Wednesday 23 January 2019

Minister agrees to stay on inquiry into patient safety issues at Holles Street following death of woman

Malak Thawley
Malak Thawley

Aodhan O'Faolain

The National Maternity Hospital (NMH) has secured a stay on an inquiry into patient safety issues which was ordered by the Minister for Health after the death of a woman during surgery for an ectopic pregnancy.

Lawyers for the Minister and the Health Information Quality Authority told the High Court on Friday they were consenting to the stay, to apply pending the outcome of the hospital’s judicial review challenge to the form of inquiry.

Mr Justice Seamus Noonan, on consent of the sides, put a stay on the inquiry in the terms agreed and fixed the case for hearing in July.

On being told the Minister was anxious the case be speedily heard, the judge said he could hear it in May but the parties had indicated the matter would not be ready for hearing by then.

The hospital secured permission last January to challenge the Minister’s decision ordering HIQA to carry out a statutory investigation into patient safety issues, including the practise of surgery outside core hours and the readiness of hospitals to respond to major emergencies in such circumstances.

The inquiry arose from the death of Malak Thawley (34) at the NMH on May 8 2016.  Her widower Alan Thawley recently settled, on terms compensatory damages, his action against the NMH over her death.  The court was told a doctor who carried out the surgery was an inexperienced junior surgeon and was not supervised.

Earlier this week, Imogen McGrath BL, for the hospital, obtained permission to seek an injunction on Friday halting the inquiry pending the outcome of the judicial review.

However, when the matter returned before the judge today, he was told the sides had agreed on a stay on the inquiry until the judicial review has been decided.

In its judicial review, the NMH claims the Minister acted outside his powers in ordering a new inquiry when three other reports into the death of Ms Thawley had already been compiled by the hospital, the HSE and the coroner.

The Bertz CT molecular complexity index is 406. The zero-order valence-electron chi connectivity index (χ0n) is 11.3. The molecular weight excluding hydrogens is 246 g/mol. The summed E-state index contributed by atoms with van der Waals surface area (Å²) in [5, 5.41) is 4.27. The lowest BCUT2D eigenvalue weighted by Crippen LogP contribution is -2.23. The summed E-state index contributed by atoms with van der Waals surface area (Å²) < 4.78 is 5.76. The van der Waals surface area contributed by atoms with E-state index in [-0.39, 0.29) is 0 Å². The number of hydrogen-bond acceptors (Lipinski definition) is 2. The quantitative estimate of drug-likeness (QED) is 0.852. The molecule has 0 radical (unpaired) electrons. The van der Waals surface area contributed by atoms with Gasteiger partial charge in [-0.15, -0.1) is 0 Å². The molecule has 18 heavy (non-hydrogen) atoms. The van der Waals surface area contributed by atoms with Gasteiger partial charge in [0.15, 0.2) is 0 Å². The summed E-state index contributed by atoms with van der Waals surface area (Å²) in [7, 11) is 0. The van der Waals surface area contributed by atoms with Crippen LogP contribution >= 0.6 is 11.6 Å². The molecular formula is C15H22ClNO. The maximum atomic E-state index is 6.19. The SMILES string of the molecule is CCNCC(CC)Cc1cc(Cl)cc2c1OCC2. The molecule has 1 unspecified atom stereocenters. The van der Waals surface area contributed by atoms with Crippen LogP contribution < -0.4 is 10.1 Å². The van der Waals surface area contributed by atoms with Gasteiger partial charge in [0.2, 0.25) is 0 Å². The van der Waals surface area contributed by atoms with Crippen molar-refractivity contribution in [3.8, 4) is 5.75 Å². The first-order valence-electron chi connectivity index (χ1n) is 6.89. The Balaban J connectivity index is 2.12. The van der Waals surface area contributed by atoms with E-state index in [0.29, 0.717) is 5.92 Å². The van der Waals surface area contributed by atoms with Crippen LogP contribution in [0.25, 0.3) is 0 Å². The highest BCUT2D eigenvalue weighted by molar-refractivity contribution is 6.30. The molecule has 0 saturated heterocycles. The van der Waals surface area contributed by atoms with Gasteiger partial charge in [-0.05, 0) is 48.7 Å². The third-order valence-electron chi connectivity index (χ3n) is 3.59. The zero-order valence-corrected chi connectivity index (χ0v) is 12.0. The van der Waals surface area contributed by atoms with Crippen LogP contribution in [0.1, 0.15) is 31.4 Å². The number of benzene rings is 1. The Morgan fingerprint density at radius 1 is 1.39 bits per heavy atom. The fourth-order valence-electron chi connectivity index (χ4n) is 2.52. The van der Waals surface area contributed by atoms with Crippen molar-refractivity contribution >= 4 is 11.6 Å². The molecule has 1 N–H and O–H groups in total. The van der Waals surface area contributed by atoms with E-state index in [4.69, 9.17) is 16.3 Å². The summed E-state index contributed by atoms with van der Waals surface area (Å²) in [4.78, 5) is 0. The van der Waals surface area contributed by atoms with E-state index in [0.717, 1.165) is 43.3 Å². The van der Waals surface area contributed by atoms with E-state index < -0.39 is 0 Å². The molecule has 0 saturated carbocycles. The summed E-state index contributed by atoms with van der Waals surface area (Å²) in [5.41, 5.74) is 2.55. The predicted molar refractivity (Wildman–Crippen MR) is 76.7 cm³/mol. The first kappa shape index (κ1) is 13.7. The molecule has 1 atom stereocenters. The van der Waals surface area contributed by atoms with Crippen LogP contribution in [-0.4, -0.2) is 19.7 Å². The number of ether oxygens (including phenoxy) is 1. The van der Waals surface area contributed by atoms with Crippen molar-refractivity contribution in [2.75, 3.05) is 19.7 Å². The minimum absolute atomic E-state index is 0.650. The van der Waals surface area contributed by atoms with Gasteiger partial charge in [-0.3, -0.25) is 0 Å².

The hospital says its review resulted in implementation of changes to ensure no recurrence of the Thawley tragedy and the changes were supported by the HSE, the coroner and HIQA.

It argues the Minister fettered his discretion by telling Mr Thawley, whatever about the HSE report, the Minister would still order an inquiry into the matter. This effectively gave a third party discretion as to whether an investigation would be ordered, the hospital says.

A statutory inquiry must be on foot of a specific concern but the Minister irrationally implied it was because the provision of all hospital services outside core hours was unsafe, the NMH says.

In an affidavit, NMH Master Rhona Mahony said the new investigation, under Section 9(2) of the Health Act 2007, will have a chilling effect on the ability of clinicians to delivery high risk and emergency care in an already challenging environment, both at the NMH and nationally.

The NMH is not opposed to a fourth investigation but believes the type of inquiry ordered by the Minister will have serious implications for the hospital's operations and affect public confidence, she said. As an alternative to the proposed inquiry, the NMH has suggested an independent expert body such as the Royal College of Obstetrics and Gynaecology UK be appointed to conduct a further investigation.

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